There is certainly a way for you to be loving but firm.  When we can be authoritative in our role, it shows staff that we care enough to hold them to a high standard. When it comes to the super important things that could get your program shut down, make it non-negotiable and make it the minimum requirement. So for instance, when it comes to being in ratio, being on personal cell phones, being tardy, responding to parents in a timely manner, etc.- these are all non-negotiables that your staff must know. If you let these things slide in any way, it will set the standard lower. It is so important that as the leader of your program you model these non-negotiables.  When I am asked to cover a bathroom break in any classroom, even if it is for five minutes, you will never see me on my phone. You will never see me leave the room. You will never see me yell at a child. You will see me sitting with the children, using a loving tone, and being present with the class. Don’t ever expect your staff to do things that you aren’t willing to do yourself.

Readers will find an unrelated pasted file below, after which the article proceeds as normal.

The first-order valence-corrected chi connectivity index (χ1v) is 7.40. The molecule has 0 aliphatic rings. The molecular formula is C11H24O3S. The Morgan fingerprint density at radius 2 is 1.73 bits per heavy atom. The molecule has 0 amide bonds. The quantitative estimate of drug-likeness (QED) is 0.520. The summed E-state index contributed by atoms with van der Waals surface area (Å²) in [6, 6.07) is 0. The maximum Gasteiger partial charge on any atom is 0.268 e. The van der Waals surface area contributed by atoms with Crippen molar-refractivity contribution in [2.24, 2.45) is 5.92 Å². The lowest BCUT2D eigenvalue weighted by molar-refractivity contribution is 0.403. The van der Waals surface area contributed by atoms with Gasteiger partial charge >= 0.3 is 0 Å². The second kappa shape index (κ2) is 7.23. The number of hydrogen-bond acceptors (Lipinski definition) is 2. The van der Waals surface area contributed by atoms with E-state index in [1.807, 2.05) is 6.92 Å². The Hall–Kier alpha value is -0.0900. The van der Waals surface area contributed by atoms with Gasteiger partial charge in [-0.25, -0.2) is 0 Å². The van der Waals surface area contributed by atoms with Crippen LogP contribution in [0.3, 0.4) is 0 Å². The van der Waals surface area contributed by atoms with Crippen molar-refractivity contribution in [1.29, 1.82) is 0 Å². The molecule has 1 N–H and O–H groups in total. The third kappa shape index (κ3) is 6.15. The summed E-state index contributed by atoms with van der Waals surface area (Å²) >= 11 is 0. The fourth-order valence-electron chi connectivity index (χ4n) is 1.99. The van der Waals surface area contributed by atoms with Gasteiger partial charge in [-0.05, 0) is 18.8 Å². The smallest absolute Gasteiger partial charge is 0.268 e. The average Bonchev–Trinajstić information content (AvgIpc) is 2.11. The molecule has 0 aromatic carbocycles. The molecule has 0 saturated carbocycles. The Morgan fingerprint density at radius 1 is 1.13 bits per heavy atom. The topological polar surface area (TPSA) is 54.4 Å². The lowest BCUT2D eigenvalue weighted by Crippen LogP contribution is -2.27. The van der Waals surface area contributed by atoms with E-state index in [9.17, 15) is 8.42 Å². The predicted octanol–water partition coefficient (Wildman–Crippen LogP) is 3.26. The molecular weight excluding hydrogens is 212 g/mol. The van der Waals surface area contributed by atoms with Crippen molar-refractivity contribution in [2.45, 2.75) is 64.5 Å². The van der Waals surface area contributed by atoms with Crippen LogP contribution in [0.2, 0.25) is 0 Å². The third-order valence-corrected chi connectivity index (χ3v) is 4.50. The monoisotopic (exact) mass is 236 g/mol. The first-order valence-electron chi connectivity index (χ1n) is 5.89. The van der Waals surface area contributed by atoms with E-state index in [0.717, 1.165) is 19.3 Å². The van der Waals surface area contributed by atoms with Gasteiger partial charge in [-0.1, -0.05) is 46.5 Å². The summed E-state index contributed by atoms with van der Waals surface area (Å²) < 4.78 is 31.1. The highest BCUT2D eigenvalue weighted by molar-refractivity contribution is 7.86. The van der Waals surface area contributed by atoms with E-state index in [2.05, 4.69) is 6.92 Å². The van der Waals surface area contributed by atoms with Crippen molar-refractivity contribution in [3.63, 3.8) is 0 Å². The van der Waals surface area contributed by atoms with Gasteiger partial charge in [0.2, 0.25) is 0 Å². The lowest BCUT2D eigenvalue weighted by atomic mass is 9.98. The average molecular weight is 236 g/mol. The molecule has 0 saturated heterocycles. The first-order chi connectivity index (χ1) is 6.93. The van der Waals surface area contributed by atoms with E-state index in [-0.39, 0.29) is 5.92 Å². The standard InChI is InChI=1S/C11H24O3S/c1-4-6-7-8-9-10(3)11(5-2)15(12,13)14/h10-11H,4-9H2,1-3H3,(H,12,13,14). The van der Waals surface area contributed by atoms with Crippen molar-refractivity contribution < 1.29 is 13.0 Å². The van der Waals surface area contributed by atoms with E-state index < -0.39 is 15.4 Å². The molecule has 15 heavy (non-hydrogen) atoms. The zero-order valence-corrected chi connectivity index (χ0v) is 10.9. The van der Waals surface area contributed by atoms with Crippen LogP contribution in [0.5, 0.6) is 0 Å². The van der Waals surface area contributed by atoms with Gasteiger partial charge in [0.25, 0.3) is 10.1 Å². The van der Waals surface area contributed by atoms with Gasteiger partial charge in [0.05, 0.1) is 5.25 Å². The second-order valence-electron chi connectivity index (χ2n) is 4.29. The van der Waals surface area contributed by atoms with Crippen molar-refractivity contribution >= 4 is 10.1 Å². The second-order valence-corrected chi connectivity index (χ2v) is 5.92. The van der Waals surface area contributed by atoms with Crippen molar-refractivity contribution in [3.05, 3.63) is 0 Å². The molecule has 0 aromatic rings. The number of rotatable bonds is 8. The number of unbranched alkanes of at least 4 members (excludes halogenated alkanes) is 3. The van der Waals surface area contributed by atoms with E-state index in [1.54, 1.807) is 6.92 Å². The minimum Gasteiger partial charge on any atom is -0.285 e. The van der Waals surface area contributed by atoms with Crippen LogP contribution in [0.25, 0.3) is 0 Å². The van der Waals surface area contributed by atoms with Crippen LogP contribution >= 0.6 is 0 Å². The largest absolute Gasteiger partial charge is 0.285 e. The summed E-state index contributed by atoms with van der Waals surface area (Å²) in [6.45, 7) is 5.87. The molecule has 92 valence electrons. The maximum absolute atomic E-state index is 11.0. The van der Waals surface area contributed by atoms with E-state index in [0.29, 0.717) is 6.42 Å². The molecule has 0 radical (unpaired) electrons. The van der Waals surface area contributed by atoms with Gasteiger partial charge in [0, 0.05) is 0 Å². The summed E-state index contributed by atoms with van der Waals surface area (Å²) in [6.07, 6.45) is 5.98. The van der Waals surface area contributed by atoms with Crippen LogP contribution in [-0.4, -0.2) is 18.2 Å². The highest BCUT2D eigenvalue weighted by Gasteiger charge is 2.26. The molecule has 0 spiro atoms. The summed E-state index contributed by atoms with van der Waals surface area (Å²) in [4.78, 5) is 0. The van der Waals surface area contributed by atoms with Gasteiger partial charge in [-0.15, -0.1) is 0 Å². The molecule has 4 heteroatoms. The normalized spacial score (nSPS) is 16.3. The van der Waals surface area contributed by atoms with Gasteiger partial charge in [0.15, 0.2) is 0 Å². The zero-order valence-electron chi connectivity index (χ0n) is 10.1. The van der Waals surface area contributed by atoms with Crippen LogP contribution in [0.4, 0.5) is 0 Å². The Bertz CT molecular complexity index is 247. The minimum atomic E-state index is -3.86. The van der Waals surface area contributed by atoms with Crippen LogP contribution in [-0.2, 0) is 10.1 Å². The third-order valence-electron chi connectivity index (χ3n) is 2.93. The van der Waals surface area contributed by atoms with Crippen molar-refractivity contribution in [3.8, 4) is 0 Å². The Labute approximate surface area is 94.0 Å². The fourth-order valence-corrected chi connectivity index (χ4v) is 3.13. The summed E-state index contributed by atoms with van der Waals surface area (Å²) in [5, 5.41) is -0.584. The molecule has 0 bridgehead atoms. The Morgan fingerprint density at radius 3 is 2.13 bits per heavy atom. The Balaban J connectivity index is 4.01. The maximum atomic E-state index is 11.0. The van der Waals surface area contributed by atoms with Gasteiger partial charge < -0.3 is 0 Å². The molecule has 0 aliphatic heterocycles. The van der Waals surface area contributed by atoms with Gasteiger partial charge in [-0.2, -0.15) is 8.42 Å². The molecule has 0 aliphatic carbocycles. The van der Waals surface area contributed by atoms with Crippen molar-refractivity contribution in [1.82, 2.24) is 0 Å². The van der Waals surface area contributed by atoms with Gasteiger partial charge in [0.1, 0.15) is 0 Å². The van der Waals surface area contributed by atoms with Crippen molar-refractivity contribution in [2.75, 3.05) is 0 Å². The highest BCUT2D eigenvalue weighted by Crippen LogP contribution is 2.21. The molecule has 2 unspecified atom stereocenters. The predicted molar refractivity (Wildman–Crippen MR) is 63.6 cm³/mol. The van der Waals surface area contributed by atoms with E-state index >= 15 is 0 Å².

When a new staff member is hired, it is important that they understand the expectations from the start. Have a handbook that is simple to read and outlines what is most important. Assign a teaching mentor that can go over these standards, and have a new teacher orientation so that it is obvious how important these high standards and expectations are.